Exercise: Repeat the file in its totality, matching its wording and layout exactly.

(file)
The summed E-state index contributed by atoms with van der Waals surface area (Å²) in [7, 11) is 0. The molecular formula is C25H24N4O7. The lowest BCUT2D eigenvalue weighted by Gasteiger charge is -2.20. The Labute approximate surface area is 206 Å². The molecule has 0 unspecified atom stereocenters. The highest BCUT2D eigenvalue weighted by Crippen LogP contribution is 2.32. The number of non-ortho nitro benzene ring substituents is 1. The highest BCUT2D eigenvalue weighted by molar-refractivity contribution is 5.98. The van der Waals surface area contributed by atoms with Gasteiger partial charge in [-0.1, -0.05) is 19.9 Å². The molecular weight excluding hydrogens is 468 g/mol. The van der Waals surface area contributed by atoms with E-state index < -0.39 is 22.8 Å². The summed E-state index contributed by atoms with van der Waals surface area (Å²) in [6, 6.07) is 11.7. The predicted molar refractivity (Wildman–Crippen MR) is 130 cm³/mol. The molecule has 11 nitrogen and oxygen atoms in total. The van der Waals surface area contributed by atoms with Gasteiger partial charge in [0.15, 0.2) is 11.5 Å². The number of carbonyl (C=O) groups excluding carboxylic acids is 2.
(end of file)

The summed E-state index contributed by atoms with van der Waals surface area (Å²) in [7, 11) is 0. The molecular formula is C25H24N4O7. The lowest BCUT2D eigenvalue weighted by Gasteiger charge is -2.20. The Labute approximate surface area is 206 Å². The molecule has 0 unspecified atom stereocenters. The highest BCUT2D eigenvalue weighted by Crippen LogP contribution is 2.32. The number of non-ortho nitro benzene ring substituents is 1. The highest BCUT2D eigenvalue weighted by molar-refractivity contribution is 5.98. The van der Waals surface area contributed by atoms with Gasteiger partial charge in [-0.1, -0.05) is 19.9 Å². The molecular weight excluding hydrogens is 468 g/mol. The van der Waals surface area contributed by atoms with E-state index < -0.39 is 22.8 Å². The summed E-state index contributed by atoms with van der Waals surface area (Å²) in [6, 6.07) is 11.7. The predicted molar refractivity (Wildman–Crippen MR) is 130 cm³/mol. The molecule has 11 nitrogen and oxygen atoms in total. The van der Waals surface area contributed by atoms with Gasteiger partial charge in [0.15, 0.2) is 11.5 Å². The number of carbonyl (C=O) groups excluding carboxylic acids is 2.